firstpointFIVE022: Think you might be dyslexic?

Every Monday, firstpoint publishes our top five tips on a topic related to life at university. We’ll cover a wide range of topics such as making the most of your time at university, help with your studies, working through the challenges of communal living or maybe looking after yourself during exams and assessments.

fpFIVE022 titlefirstpointFIVE022 – Think you might be dyslexic?


tip-01Tip 1: Visit firstpoint

We will discuss any concerns or queries you might have about dyslexia screening. Some students will have suspicions of dyslexia themselves, while others may be referred by a tutor who has picked up something from written assessments. firstpoint will talk you through the screening process and book you an appointment with an adviser if you need to go into more detail.


tip-02Tip 2: Computer-based test

The first stage of the screening process is to complete the LADS+ test – LADS stands for Lucid Adult Dyslexia Screening. When you come to firstpoint to complete the test, you don’t need to have booked in advance, but you will need to allow yourself 30-40 minutes to complete it. The test assesses a range of different skills and the results give an indication of probability of a Specific Learning Difference (SpLD). Remember, this assessment is not an IQ test and you do not need to prepare in advance!


tip-03Tip 3: Complete the paperwork

After LADS+, we will give you some paperwork.  You can fill this in straight away or take it away to complete and bring it back later.  If you live away from Worcester, we can post or email it out to you instead. This is the final pre-screening stage before we can book your formal assessment appointments.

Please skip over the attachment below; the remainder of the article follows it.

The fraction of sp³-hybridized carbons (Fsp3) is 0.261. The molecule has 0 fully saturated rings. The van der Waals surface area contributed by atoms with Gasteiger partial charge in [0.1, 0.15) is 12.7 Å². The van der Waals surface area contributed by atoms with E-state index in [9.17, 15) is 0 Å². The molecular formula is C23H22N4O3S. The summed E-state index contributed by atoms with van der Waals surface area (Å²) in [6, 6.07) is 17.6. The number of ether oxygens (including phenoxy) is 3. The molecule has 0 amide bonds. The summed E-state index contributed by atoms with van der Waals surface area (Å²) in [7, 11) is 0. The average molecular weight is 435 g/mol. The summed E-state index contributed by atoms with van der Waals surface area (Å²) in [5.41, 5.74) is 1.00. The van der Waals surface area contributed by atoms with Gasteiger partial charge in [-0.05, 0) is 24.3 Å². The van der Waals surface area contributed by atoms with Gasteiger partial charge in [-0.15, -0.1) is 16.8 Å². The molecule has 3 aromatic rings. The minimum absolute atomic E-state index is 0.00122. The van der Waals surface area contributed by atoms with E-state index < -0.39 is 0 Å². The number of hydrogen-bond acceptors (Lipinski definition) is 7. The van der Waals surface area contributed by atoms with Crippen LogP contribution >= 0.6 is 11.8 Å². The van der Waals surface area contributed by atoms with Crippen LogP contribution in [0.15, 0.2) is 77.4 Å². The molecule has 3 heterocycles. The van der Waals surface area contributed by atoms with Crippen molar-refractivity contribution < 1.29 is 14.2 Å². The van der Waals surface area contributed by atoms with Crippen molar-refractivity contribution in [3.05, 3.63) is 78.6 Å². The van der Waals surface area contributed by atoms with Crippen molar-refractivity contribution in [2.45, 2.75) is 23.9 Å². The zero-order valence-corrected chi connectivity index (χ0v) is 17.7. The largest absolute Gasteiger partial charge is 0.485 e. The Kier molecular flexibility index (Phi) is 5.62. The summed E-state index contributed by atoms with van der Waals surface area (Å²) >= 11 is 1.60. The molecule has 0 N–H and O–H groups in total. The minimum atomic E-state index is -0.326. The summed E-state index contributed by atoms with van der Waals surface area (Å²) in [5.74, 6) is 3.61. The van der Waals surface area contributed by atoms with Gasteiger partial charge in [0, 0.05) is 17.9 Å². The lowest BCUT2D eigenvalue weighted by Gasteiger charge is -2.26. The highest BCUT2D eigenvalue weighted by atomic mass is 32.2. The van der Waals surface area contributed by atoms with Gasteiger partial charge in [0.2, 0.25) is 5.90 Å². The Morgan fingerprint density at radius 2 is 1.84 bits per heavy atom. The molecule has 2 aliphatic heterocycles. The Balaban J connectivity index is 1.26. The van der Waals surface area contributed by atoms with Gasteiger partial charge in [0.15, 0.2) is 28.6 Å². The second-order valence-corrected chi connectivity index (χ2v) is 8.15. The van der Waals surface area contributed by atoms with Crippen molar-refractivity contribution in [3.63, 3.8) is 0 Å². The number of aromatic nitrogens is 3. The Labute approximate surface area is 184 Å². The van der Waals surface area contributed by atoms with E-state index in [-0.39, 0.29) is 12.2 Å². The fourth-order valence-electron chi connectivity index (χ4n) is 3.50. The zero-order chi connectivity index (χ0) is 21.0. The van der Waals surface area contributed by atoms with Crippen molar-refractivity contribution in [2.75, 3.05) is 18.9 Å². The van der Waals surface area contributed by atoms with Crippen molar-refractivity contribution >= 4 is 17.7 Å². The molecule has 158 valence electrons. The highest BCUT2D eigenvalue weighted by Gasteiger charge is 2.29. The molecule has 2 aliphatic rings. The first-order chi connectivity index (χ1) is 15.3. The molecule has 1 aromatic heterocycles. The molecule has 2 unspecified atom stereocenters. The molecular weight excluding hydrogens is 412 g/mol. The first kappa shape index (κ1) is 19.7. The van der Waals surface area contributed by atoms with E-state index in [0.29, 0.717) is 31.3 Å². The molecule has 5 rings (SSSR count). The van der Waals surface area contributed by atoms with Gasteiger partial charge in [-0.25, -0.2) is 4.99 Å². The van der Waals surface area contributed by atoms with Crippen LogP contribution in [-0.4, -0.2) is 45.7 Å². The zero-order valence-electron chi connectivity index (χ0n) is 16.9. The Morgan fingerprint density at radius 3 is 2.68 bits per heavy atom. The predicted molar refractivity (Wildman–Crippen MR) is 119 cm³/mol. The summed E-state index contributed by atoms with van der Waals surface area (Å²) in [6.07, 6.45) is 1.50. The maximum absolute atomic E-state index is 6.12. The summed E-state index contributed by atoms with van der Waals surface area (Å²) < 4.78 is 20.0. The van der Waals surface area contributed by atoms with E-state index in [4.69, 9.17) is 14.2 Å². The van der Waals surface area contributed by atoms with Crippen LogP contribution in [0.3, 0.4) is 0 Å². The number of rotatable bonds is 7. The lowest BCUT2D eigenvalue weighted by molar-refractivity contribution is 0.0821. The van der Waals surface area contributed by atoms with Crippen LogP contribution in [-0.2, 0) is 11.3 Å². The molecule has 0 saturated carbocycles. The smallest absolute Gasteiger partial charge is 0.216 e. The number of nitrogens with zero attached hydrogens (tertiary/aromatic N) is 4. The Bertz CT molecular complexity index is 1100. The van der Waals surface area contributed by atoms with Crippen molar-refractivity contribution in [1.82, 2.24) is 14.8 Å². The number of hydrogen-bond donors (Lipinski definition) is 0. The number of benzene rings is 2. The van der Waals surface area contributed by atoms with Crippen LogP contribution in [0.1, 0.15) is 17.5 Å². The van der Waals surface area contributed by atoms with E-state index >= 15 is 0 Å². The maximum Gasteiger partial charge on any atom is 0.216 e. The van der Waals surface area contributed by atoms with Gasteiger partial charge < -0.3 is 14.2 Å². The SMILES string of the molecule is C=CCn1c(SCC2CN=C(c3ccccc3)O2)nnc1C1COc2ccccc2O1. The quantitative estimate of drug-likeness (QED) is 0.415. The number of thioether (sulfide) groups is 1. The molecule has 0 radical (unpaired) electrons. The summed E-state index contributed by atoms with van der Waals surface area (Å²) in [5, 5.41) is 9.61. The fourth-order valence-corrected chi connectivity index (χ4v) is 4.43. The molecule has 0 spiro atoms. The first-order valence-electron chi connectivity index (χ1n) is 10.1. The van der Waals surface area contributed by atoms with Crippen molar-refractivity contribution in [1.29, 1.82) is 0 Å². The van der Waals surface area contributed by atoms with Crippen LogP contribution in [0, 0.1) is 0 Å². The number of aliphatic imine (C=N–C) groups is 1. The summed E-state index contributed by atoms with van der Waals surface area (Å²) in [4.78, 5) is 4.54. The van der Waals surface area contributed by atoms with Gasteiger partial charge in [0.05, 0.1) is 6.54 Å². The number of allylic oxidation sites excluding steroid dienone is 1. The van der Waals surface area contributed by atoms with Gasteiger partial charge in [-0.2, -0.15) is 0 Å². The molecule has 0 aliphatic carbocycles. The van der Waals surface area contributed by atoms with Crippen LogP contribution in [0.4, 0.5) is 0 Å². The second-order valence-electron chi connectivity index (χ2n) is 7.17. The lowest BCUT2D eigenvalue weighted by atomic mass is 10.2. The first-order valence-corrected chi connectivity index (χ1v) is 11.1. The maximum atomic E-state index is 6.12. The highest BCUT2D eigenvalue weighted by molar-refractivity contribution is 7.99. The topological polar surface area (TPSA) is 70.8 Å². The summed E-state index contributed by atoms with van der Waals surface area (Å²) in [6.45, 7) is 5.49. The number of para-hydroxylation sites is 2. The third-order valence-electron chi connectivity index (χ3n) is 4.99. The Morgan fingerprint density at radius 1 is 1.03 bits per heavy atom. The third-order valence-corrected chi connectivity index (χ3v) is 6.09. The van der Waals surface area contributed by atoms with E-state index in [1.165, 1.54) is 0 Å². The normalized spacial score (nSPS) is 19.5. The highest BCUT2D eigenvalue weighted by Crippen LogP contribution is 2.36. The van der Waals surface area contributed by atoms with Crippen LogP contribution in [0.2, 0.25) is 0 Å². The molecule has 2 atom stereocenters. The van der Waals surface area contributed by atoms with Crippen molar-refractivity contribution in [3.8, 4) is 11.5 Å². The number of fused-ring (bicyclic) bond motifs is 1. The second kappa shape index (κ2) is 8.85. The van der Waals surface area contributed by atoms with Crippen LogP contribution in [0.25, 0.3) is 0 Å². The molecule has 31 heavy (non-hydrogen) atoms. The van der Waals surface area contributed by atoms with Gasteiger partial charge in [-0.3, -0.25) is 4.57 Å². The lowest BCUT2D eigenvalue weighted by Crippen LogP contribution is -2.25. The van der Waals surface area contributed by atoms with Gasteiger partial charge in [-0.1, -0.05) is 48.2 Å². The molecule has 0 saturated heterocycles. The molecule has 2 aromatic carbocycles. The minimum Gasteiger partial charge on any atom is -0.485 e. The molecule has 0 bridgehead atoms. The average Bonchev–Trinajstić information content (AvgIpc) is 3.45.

tip-04Tip 4: Screening and Assessment Appointments

Once you’ve completed the paperwork, we will book you in for a 4-hour appointment with a specialist assessor, which will include both a screening and an assessment.  When this is booked, you will also be required to pay a charge of £50 (this is a subsidised fee only for our current students).  The assessor will be provided with your paperwork in advance of the appointment, which will inform the screening exercises they complete with you in the first hour. If the assessor thinks you have a SpLD, they will continue with the appointment and complete the 3-hour diagnostic assessment.


tip-05Tip 5: Next Steps

Once you have completed the diagnostic assessment, the assessor will write a report and a copy will be sent to you – this usually takes a couple of weeks.  You will then have a Next Steps appointment with a Disability adviser, here at firstpoint, who will review your report with you, answer any questions, start to arrange your university support, and if you are eligible, help you apply for Disabled Students Allowance (DSA).


Other blogs you might find helpful: fpFIVE006: Study Skills or fpFIVE018: Exam and Assessment Preparation

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